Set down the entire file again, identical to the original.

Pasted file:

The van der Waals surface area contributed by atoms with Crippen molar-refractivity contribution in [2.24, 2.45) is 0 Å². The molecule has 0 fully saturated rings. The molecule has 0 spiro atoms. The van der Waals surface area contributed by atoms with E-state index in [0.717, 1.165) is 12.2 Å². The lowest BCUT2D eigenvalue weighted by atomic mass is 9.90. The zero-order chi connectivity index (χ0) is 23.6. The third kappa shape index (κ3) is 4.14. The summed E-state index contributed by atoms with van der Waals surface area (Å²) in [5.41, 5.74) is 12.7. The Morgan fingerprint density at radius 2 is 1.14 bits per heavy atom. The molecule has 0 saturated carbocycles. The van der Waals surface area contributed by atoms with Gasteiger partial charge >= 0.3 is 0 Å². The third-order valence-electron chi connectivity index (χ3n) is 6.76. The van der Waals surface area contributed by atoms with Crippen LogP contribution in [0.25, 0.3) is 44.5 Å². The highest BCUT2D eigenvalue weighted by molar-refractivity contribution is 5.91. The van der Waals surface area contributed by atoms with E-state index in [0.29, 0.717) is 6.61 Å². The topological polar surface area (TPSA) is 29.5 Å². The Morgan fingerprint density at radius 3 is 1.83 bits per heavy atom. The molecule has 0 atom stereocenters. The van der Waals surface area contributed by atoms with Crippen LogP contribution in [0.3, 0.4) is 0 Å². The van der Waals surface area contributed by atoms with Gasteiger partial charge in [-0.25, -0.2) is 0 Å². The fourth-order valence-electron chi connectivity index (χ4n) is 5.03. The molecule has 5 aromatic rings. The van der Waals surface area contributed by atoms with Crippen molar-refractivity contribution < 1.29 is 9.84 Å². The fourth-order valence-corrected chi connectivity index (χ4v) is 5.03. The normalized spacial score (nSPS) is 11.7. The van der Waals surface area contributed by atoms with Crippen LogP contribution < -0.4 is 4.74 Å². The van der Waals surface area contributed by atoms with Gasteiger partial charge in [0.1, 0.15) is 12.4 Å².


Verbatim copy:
The van der Waals surface area contributed by atoms with Crippen molar-refractivity contribution in [2.24, 2.45) is 0 Å². The molecule has 0 fully saturated rings. The molecule has 0 spiro atoms. The van der Waals surface area contributed by atoms with E-state index in [0.717, 1.165) is 12.2 Å². The lowest BCUT2D eigenvalue weighted by atomic mass is 9.90. The zero-order chi connectivity index (χ0) is 23.6. The third kappa shape index (κ3) is 4.14. The summed E-state index contributed by atoms with van der Waals surface area (Å²) in [5.41, 5.74) is 12.7. The Morgan fingerprint density at radius 2 is 1.14 bits per heavy atom. The molecule has 0 saturated carbocycles. The van der Waals surface area contributed by atoms with Gasteiger partial charge >= 0.3 is 0 Å². The third-order valence-electron chi connectivity index (χ3n) is 6.76. The van der Waals surface area contributed by atoms with Crippen LogP contribution in [0.25, 0.3) is 44.5 Å². The highest BCUT2D eigenvalue weighted by molar-refractivity contribution is 5.91. The van der Waals surface area contributed by atoms with E-state index in [0.29, 0.717) is 6.61 Å². The topological polar surface area (TPSA) is 29.5 Å². The Morgan fingerprint density at radius 3 is 1.83 bits per heavy atom. The molecule has 0 atom stereocenters. The van der Waals surface area contributed by atoms with Crippen LogP contribution in [0.3, 0.4) is 0 Å². The van der Waals surface area contributed by atoms with Gasteiger partial charge in [-0.25, -0.2) is 0 Å². The fourth-order valence-electron chi connectivity index (χ4n) is 5.03. The molecule has 5 aromatic rings. The van der Waals surface area contributed by atoms with Crippen molar-refractivity contribution < 1.29 is 9.84 Å². The fourth-order valence-corrected chi connectivity index (χ4v) is 5.03. The normalized spacial score (nSPS) is 11.7. The van der Waals surface area contributed by atoms with Crippen LogP contribution < -0.4 is 4.74 Å². The van der Waals surface area contributed by atoms with Gasteiger partial charge in [0.1, 0.15) is 12.4 Å².